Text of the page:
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Ankle Sprain (cont.)

Ankle Sprain Symptoms and Signs

Tissue injury and inflammation occur when an ankle is sprained. Blood vessels become "leaky" and allow fluid to ooze into the soft tissue surrounding the joint. White blood cells responsible for inflammation migrate to the area, and blood flow increases. The following are signs and symptoms of inflammation:

  • Swelling: Due to increased fluid in the tissue, this is sometimes severe.
  • Pain: The nerves are more sensitive. The joint hurts and may throb. The pain can worsen when the sore area is pressed or the foot moves in certain directions (depending upon which ligament is involved) and during walking or standing.


  • Redness and warmth: caused by increased blood flow to the area

When to Seek Medical Care fo an Ankle Sprain

Usually, an ankle sprain itself does not require a trip to the doctor. The problem is how to tell a sprain from a more serious injury such as a fracture (break). If any of the following occur, contact your doctor.

  • Pain is uncontrolled, despite the used of over-the-counter medications, elevation, and ice.


  • The injured person is unable to walk or cannot walk more than a few steps without severe pain.
  • The ankle fails to improve within five to seven days. The pain need not be gone, but it should be improving.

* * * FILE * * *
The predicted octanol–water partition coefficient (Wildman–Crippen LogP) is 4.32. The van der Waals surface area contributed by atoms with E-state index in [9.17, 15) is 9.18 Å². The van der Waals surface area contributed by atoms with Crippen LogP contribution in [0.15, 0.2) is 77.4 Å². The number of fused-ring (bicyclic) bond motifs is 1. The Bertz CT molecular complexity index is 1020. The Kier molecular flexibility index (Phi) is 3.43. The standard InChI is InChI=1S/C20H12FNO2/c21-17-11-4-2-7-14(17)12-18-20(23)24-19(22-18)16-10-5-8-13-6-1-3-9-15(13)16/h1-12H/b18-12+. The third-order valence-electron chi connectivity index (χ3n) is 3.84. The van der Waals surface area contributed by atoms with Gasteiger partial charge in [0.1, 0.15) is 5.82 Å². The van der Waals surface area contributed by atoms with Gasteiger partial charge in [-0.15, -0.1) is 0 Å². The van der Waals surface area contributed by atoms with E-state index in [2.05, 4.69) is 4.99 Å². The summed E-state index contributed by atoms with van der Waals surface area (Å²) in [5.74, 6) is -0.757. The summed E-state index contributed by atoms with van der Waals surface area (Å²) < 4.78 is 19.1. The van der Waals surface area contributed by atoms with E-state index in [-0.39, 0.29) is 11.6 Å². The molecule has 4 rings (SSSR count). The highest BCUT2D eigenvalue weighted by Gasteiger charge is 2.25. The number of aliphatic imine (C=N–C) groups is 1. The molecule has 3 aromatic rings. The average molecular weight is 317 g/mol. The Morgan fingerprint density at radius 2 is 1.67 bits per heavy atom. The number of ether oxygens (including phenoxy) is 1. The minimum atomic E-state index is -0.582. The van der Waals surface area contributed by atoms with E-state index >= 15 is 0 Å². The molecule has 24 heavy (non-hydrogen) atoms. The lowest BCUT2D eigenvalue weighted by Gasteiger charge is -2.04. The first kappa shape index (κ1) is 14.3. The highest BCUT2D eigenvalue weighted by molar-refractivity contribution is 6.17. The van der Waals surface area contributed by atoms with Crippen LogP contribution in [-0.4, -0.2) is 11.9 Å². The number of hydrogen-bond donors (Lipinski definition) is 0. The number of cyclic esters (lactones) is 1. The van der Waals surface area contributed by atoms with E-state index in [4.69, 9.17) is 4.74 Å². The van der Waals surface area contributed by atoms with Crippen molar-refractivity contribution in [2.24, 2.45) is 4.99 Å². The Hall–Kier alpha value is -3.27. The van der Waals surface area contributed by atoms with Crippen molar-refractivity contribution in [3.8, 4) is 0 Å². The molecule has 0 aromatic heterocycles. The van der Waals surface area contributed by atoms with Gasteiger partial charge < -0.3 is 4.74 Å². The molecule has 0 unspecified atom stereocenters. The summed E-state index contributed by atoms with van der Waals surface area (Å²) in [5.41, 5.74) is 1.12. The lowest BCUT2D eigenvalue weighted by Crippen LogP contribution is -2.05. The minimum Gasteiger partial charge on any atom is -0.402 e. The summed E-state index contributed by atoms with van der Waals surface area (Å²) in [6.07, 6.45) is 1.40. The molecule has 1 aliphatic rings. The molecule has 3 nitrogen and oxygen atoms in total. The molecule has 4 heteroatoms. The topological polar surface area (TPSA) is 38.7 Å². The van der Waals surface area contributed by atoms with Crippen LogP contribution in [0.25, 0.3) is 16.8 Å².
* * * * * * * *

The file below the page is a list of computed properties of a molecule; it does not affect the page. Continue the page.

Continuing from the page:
The indications to go to a hospital's emergency department are similar to those for which to call the doctor. The following conditions suggest a fracture or more serious injury or that a splint may be needed for pain control:

  • There is severe or uncontrolled pain.


  • The injured ankle cannot be moved.


  • The foot or ankle is misshapen beyond normal swelling.


  • The injured person cannot walk four steps, even with a limp.


  • Severe pain felt when pressing over the medial or lateral malleolus, the bony bumps on each side of the ankle.


  • There is loss of feeling in the foot or toes.


  • There is pain and swelling in the back of the ankle (heel pain), over the Achilles tendon area, or the inability to push the toes down (forward-like pressing a gas pedal).


  • There is pain or swelling into the upper part of the lower leg just below the knee or swelling of the calf muscle.


  • Redness or red streaks spreading out from the injury are observed.


  • You don't know how serious the injury may be or are unsure how to care for it.

Ankle Sprain Diagnosis

The doctor will perform a physical exam to see if a fracture or other serious injury has happened that requires immediate care.

  • The examination should check that the nerves or arteries to the foot have not been injured and that the knee or the rest of the leg is not involved.
    • The doctor will handle and move the foot and ankle to determine what bony areas are involved.


    • The Achilles tendon will be checked for signs of rupture.


  • X-rays are often needed to confirm if a fracture is present. In some cases of fracture, a CT scan may be needed.
Medically Reviewed by a Doctor on 2/18/2016

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